Unconventional and conventional oil and gas (O&G) operations raise public health concerns, such as the potential impacts from trucking activity in communities that host these operations. In this work, we used two approaches to evaluate accidents in relation to O&G activities in the State of Colorado. First, we calculated the rate of truck accidents by computing the ratio of accident count and county population. When comparing counties with increased O&G operations to counties with less activity, we found that counties with more activity have greater rates of truck traffic accidents per capita (Rate Ratio = 1.07, p < 0.05, 95% CI: 1.01–1.13). Second, we laid a grid over the eleven counties of interest and counted, for each cell, the number of truck accidents, the number of multivehicle accidents with injuries, the number of homes, and the number of O&G wells. We then applied hurdle count models, using the accident counts as the outcomes and the number of homes and number of wells as independent variables. We found that both independent variables are significant predictors of truck accidents and multivehicle truck accidents. These accidents are of concern since they can have an impact on the people who live near O&G operations.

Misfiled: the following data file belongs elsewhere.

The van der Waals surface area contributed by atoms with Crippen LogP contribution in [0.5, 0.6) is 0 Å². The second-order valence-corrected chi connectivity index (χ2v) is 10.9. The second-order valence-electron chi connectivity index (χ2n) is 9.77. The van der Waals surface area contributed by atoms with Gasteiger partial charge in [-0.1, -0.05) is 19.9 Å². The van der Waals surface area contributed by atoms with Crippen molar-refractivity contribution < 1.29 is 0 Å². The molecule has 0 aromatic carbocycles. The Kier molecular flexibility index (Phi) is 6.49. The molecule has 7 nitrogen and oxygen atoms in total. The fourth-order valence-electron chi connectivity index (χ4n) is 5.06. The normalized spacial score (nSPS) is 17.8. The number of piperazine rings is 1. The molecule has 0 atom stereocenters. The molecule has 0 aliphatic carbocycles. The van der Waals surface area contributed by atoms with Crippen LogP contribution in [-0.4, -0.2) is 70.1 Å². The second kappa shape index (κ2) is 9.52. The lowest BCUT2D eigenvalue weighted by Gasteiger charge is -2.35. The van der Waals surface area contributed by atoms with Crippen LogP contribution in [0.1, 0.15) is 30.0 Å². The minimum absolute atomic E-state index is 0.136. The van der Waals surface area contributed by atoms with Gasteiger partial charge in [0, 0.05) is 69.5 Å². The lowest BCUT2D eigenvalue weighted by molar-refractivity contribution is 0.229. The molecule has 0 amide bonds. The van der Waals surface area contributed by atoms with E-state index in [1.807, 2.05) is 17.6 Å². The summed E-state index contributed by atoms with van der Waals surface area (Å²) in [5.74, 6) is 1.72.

|Original language||English (US)|
|Journal||International journal of environmental research and public health|
|State||Published - Sep 2018|
All Science Journal Classification (ASJC) codes
- Public Health, Environmental and Occupational Health
- Health, Toxicology and Mutagenesis